If a single round can be used to pick off a strategic target with little chance of missing, then that one round is all that may be needed to bring about a cessation of conflict, rather than just destroying an entire building, block or town to eliminate a potential threat. A round like this actually has more possibility of saving lives from collateral damage than causing mass murder, which is a sobering thought.
And the other thing to consider if that think-tanks like DARPA usually produce many, many failures before they ever come out with something usable. These failures may then go on to become the basis for some rather tasty peacetime technology, with a purpose far removed from conflict or killing. The battlefield is the mother of innovation, and we have so many technologies developed for such a theatre. Superglue comes to mind, developed as a surgical adhesive to be used in an emergency in the field. There's a reason that the best things it sticks together are usually fingers...
So sure, war and conflict are ugly. But never forget that out of the crap, comes the good. Make sure you see both sides before decrying 'pointless' technological developments!
Re: MIT boffins moot tsunami-proof floating nuke power plants
"let's take the heaviest objects ever built by man, and try and make them float!
You mean supertankers? You'll find they already do float, on account of them being ships and all.
And a floating nuke plant doesn't have to have all the vulnerable infrastructure above the waterline. Makes more sense to have the reactor vessel and support gear underslung and in the water already, in case things DO go pearshaped. Plus you've got more space on top for helipads, accomodation, etc.
Not too difficult when you think about it for more than 30 seconds ;O)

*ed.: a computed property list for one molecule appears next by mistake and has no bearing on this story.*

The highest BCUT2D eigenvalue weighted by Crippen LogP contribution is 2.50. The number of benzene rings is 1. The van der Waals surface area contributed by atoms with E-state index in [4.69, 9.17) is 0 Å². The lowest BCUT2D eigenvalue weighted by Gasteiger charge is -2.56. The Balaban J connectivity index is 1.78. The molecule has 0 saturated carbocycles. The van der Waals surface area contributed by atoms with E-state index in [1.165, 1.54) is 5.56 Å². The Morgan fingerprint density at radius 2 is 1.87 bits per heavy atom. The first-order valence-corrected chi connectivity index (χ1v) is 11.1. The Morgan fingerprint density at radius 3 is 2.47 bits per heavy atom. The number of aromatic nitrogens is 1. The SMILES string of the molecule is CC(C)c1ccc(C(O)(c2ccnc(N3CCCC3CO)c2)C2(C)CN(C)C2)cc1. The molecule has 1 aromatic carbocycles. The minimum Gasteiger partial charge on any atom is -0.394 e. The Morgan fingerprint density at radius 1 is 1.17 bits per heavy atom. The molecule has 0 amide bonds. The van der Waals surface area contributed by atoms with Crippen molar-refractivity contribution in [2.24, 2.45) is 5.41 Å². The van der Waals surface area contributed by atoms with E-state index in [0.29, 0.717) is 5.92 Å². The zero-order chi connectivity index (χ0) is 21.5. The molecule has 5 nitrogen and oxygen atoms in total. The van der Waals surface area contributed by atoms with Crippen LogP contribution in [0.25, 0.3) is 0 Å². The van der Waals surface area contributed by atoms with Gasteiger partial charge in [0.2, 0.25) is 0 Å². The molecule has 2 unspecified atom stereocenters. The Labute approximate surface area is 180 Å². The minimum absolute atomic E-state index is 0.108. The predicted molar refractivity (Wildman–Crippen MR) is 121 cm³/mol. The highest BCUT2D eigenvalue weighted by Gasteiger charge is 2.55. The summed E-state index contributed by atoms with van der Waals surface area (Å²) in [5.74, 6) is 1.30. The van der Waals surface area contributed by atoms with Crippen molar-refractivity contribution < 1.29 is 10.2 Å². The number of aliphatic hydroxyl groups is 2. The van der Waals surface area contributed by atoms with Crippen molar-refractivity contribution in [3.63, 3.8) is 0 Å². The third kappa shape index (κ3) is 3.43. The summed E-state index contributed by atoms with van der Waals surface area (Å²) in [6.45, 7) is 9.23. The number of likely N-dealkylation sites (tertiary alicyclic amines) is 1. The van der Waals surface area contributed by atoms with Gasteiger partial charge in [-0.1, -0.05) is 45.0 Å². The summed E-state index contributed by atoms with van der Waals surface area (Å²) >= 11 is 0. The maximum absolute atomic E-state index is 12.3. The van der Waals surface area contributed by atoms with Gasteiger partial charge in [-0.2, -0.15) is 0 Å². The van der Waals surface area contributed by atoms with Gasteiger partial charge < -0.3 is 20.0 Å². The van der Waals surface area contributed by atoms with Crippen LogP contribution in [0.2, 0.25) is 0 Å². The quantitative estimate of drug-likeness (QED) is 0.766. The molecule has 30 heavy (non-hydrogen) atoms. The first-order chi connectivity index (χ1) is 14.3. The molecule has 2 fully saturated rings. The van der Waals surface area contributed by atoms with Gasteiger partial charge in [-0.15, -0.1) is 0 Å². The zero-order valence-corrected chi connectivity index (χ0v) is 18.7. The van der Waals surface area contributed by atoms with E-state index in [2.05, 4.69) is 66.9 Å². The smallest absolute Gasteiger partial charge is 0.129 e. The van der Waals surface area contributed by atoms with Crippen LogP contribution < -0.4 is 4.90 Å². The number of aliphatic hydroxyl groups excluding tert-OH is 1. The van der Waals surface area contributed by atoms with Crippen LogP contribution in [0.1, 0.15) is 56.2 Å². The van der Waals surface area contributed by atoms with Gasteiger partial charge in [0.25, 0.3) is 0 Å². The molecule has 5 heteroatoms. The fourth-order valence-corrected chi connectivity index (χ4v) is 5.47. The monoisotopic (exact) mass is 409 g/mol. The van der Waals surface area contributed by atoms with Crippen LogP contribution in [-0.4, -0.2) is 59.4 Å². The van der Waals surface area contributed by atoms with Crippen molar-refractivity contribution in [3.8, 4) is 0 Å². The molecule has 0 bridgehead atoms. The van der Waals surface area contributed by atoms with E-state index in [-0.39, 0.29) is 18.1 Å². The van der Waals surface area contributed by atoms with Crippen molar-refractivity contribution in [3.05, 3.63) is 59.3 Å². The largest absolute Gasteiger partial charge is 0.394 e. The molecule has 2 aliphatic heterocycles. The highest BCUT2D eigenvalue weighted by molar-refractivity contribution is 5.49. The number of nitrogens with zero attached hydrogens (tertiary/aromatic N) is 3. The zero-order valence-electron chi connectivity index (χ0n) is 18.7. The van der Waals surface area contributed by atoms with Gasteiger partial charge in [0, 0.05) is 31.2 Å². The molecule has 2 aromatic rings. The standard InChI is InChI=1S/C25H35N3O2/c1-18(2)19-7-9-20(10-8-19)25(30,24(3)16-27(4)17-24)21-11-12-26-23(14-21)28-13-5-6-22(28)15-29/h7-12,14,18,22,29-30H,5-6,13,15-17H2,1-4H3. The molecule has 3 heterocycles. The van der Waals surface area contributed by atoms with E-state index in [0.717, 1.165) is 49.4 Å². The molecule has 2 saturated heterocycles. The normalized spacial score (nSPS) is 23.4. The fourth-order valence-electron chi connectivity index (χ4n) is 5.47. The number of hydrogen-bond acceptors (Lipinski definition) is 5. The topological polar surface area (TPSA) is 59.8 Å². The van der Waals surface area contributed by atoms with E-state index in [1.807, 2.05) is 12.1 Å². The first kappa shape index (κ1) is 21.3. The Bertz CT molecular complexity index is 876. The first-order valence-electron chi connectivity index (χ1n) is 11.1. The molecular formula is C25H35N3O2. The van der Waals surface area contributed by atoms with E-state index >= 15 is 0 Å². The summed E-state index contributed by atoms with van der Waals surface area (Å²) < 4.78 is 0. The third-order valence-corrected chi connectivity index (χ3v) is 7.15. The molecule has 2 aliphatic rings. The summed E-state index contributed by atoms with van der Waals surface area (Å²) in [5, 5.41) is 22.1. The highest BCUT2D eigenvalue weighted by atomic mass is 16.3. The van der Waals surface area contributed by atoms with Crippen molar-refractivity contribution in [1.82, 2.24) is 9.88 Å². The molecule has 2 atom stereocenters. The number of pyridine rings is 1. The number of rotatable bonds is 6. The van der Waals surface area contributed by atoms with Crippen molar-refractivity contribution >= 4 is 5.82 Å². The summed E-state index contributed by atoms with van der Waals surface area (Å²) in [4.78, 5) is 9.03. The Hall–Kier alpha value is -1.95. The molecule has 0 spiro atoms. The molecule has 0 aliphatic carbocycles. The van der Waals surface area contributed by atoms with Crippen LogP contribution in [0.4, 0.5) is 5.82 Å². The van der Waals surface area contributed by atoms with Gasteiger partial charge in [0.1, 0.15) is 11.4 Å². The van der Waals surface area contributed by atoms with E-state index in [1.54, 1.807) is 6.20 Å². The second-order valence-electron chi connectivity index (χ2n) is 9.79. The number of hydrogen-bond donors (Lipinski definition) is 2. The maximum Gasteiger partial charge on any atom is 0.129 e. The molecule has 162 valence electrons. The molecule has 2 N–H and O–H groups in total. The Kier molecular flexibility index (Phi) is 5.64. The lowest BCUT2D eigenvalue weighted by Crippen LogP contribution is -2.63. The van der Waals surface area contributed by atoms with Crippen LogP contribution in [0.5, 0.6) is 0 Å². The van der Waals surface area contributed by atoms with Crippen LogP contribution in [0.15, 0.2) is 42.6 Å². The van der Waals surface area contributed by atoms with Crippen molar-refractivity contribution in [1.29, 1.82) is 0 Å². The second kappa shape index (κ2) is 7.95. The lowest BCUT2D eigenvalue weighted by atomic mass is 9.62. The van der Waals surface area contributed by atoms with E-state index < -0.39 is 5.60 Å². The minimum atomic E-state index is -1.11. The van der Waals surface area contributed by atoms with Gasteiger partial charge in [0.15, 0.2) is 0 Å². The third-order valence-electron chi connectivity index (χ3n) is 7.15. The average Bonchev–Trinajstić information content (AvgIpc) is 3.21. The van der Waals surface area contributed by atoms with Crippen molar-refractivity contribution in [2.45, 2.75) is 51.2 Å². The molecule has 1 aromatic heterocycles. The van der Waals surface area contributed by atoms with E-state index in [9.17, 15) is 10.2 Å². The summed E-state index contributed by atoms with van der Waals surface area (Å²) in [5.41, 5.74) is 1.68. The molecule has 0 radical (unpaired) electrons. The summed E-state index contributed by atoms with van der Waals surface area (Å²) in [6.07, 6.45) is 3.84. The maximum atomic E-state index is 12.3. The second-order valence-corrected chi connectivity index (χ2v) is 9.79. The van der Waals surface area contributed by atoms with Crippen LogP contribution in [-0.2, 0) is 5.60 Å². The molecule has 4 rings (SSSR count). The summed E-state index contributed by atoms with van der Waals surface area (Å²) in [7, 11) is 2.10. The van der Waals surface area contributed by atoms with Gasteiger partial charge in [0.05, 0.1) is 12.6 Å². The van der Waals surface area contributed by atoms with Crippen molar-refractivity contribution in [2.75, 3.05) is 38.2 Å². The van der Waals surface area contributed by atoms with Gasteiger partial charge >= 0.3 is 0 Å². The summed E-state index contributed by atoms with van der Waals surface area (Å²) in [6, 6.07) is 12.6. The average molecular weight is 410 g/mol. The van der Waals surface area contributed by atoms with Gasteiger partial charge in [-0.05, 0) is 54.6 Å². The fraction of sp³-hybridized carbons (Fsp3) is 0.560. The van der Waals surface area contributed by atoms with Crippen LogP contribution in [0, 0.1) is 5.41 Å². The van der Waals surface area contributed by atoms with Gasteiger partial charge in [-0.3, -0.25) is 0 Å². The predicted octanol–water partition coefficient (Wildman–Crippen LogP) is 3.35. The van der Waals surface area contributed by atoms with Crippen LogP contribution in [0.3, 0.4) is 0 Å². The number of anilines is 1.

And yet, it's the 'gimmicky crap' that's the stuff that usually showcases the latest from the R&D boffins. While it may not be overly astounding to begin with, if enough interest is shown in these early designs, they'll get redeveloped, refined, and generally improved upon. This is, funnily enough, called progress.
And if no-one likes it? Well, that's fine, because not everything from an R&D department is going to be a solid gold winner. Designs don't perform as well as expected, aesthetics are not quite what people want, software can be buggy. It IS possible to make the mediocre better through PR (And that's my subtle reference to Apple for you, people) but if it doesn't prove popular, it'll vanish soon enough.
And it's surprising really, how much stuff from failed products gets reused in the next big development.
The SD format does make sense from a 'one-size-fits-all' perspective, insofar that manufacturers of appliances and devices that would require such a card to operate only need to build in the cheaper host electronics, with the main system being easily added in later. You COULD solder it all on at creation, but then it may very well be cheaper to buy the finished card units in bulk and simply insert them later on, after loading in your own custom firmware. Economies of scale and the like.
Plus, prototyping would be easier, knowing you can just add the brains to your creation later, as long as you have the relevant mechanical interface.
Mines the one with the industrial sponge with the gluey battery, thanks.
And what about the...
Granted, my phone is a gently aging Nokia N900 (and could probably do with a battery change anytime soon), but given the propensity for data-hungry connections over 3G, and almost anything over WiFi to consume battery power like a starving dog in a butchers shop, isn't this generally a bad thing?
Mobile devices are, by nature, limited in show long they can run due to the big chemical block sitting in the back. Having multiple radio emitters firing up and connecting all at the same time can't be doing wonders for the usage time figures. Pretty serious thing, when your battery is glued and screwed into your block of shiny fruit-plastic.